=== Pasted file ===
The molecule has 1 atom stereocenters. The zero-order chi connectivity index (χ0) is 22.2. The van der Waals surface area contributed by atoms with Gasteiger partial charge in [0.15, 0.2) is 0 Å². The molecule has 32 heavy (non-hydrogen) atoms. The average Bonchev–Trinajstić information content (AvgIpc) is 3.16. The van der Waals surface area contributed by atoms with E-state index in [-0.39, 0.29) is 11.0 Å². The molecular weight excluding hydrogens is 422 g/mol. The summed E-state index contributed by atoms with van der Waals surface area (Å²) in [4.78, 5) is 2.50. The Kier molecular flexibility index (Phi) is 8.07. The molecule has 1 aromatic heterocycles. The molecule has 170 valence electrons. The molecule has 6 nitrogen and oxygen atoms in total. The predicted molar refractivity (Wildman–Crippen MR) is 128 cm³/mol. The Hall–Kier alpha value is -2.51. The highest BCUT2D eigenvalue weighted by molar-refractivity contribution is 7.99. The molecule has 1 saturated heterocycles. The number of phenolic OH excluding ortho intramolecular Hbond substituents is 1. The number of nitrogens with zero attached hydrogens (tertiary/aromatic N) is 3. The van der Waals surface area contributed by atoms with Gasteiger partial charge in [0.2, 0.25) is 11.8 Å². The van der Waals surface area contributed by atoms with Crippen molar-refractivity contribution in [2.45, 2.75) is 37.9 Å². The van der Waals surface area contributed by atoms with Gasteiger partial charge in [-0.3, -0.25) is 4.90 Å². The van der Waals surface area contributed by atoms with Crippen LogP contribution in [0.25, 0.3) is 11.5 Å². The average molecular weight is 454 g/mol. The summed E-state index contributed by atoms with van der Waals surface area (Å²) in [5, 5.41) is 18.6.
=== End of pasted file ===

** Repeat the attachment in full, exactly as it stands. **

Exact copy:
The molecule has 1 atom stereocenters. The zero-order chi connectivity index (χ0) is 22.2. The van der Waals surface area contributed by atoms with Gasteiger partial charge in [0.15, 0.2) is 0 Å². The molecule has 32 heavy (non-hydrogen) atoms. The average Bonchev–Trinajstić information content (AvgIpc) is 3.16. The van der Waals surface area contributed by atoms with E-state index in [-0.39, 0.29) is 11.0 Å². The molecular weight excluding hydrogens is 422 g/mol. The summed E-state index contributed by atoms with van der Waals surface area (Å²) in [4.78, 5) is 2.50. The Kier molecular flexibility index (Phi) is 8.07. The molecule has 1 aromatic heterocycles. The molecule has 170 valence electrons. The molecule has 6 nitrogen and oxygen atoms in total. The predicted molar refractivity (Wildman–Crippen MR) is 128 cm³/mol. The Hall–Kier alpha value is -2.51. The highest BCUT2D eigenvalue weighted by molar-refractivity contribution is 7.99. The molecule has 1 saturated heterocycles. The number of phenolic OH excluding ortho intramolecular Hbond substituents is 1. The number of nitrogens with zero attached hydrogens (tertiary/aromatic N) is 3. The van der Waals surface area contributed by atoms with Gasteiger partial charge in [0.2, 0.25) is 11.8 Å². The van der Waals surface area contributed by atoms with Crippen molar-refractivity contribution in [2.45, 2.75) is 37.9 Å². The van der Waals surface area contributed by atoms with Gasteiger partial charge in [-0.3, -0.25) is 4.90 Å². The van der Waals surface area contributed by atoms with Crippen LogP contribution in [0.25, 0.3) is 11.5 Å². The average molecular weight is 454 g/mol. The summed E-state index contributed by atoms with van der Waals surface area (Å²) in [5, 5.41) is 18.6.